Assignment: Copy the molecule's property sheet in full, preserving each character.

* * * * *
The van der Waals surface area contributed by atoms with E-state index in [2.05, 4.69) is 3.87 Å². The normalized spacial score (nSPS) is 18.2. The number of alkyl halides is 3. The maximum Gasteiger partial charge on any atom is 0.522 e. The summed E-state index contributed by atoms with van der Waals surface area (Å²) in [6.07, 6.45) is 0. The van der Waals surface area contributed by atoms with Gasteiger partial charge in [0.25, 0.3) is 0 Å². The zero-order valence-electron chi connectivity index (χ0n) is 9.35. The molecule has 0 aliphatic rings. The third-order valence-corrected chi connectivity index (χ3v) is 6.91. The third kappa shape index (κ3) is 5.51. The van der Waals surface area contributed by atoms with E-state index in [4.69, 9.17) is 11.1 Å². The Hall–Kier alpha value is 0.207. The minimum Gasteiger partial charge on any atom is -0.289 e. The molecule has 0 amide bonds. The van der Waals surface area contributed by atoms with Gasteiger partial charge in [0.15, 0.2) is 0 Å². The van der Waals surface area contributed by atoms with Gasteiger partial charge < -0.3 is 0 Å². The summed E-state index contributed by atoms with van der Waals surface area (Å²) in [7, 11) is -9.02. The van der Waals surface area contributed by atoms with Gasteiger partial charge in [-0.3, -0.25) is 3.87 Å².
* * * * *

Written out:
The van der Waals surface area contributed by atoms with E-state index in [2.05, 4.69) is 3.87 Å². The normalized spacial score (nSPS) is 18.2. The number of alkyl halides is 3. The maximum Gasteiger partial charge on any atom is 0.522 e. The summed E-state index contributed by atoms with van der Waals surface area (Å²) in [6.07, 6.45) is 0. The van der Waals surface area contributed by atoms with Gasteiger partial charge in [0.25, 0.3) is 0 Å². The zero-order valence-electron chi connectivity index (χ0n) is 9.35. The molecule has 0 aliphatic rings. The third-order valence-corrected chi connectivity index (χ3v) is 6.91. The third kappa shape index (κ3) is 5.51. The van der Waals surface area contributed by atoms with E-state index in [4.69, 9.17) is 11.1 Å². The Hall–Kier alpha value is 0.207. The minimum Gasteiger partial charge on any atom is -0.289 e. The molecule has 0 amide bonds. The van der Waals surface area contributed by atoms with Gasteiger partial charge in [0.15, 0.2) is 0 Å². The van der Waals surface area contributed by atoms with Gasteiger partial charge < -0.3 is 0 Å². The summed E-state index contributed by atoms with van der Waals surface area (Å²) in [7, 11) is -9.02. The van der Waals surface area contributed by atoms with Gasteiger partial charge in [-0.3, -0.25) is 3.87 Å².